Brain Research Imaging Centre Edinburgh

Understanding the brain in sickness and in health


Understanding the structure and operation of the brain is vital in the diagnosis and treatment of severe brain conditions. Although ways of studying the brain have improved significantly, there is still much that we don’t understand about its function – not only when we are ill, but also when we are healthy.

Read the Brain Research Imaging Centre case study on the work completed by the Software Sustainability Institute. 

Visit the Brain Research Imaging Centre website.

The Brain Research Imaging Centre - Edinburgh (BRIC-Edinburgh) is based at the Division of Clinical Neurosciences at the Western General Hospital, Edinburgh. BRIC-Edinburgh researchers use a wide variety of medical imaging techniques to better understand psychiatric disorders and diseases, such as multiple sclerosis, stroke and prion diseases (BSE/CJD). Many applications for medical image processing and analysis have been developed at BRIC-Edinburgh. The wider adoption of these applications could advance our knowledge of the brain and its function, so BRIC-Edinburgh are releasing the applications to the wider imaging community.

The Software Sustainability Institute is working with BRIC-Edinburgh to enhance two of their applications.

DICOM Confidential takes sensitive medical data and removes any information that allows patients to be identified. We assessed how easy it is to use, extend and modify DICOM Confidential, and undettook a review of its code. In collaboration with the BRIC-Edinburgh team, we considered the best ways to support DICOM Confidential, and the best route for ensuring long-term availability of the software. As a result of this activity DICOM Confidential is now hosted at SourceForge. Visit the project site.

MCMxxxVI (1936) (Multispectral Colour Modulation and Variance Identification) is a suite of image manipulation and analysis tools. It allows different medical images generated by MRI (Magnetic Resonance Imaging) scanners to be colourised and fused together. This process allows more medical information to be conveyed in a single image. The tools then allow tissues of interest to be viewed and extracted. The MCMxxxVI tools are currently used by students and are also of interest to clinicians. We are working with SBIRC to convert the MCMxxxVI tools into standalone applications, which will improve their usability and make them more accessible. We have ported one such tool, the Automatic Lesion Extractor, to C++ and a new SourceForge project, BRIC1936, created to host it. Visit the project site.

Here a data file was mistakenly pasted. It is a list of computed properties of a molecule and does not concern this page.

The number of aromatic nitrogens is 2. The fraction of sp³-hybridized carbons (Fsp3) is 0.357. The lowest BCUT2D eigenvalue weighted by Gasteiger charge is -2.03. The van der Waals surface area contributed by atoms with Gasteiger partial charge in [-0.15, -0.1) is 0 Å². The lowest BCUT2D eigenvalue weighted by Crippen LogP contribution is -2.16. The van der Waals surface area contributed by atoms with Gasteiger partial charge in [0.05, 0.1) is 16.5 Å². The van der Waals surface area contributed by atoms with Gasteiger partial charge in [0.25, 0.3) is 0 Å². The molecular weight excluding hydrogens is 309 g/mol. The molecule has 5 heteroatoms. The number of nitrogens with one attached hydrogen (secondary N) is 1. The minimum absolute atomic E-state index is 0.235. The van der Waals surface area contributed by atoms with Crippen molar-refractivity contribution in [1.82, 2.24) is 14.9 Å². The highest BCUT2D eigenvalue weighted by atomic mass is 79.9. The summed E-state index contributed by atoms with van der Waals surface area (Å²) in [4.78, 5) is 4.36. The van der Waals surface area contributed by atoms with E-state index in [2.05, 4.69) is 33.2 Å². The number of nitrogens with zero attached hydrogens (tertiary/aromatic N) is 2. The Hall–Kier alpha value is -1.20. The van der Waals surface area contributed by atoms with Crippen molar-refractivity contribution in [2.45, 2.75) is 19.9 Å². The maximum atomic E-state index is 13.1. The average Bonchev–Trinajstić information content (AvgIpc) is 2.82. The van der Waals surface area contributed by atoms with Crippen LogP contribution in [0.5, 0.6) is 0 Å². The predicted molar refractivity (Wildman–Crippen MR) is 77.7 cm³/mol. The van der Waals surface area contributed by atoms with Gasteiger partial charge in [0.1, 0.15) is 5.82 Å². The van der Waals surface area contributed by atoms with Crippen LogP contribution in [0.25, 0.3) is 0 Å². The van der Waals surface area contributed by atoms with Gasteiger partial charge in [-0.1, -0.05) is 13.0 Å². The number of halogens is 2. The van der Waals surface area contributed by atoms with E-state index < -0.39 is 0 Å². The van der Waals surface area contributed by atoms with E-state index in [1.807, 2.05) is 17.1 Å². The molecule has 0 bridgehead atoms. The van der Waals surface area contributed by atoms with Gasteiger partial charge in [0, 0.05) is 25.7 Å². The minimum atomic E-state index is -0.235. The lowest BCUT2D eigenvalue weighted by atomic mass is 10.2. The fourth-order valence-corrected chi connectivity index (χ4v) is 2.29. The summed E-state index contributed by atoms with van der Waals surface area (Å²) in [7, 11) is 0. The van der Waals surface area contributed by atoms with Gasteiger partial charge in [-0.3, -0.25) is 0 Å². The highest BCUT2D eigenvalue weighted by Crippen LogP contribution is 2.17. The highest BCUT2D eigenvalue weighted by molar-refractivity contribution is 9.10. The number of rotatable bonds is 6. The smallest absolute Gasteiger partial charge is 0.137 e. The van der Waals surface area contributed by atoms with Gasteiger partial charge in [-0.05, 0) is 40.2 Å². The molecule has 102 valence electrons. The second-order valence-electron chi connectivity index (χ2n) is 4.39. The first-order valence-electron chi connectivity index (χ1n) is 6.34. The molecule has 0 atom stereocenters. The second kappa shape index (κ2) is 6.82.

BRIC-Edinburgh have always been aware of the importance of sustaining software. We are working with them to enhance this awareness by providing training, and exploring options for improving the sustainability of the software they develop. Working with BRIC-Edinburgh allows the Software Sustainability Institute to apply and evaluate our sustainability expertise so that we can enhance the services that we provide.

BRIC-Edinburgh is a significant contributor to research into understanding brain diseases and is a member of SINAPSE (Scottish Imaging Network – A Platform for Scientific Excellence), an initiative to promote collaboration in brain imaging across Scotland.

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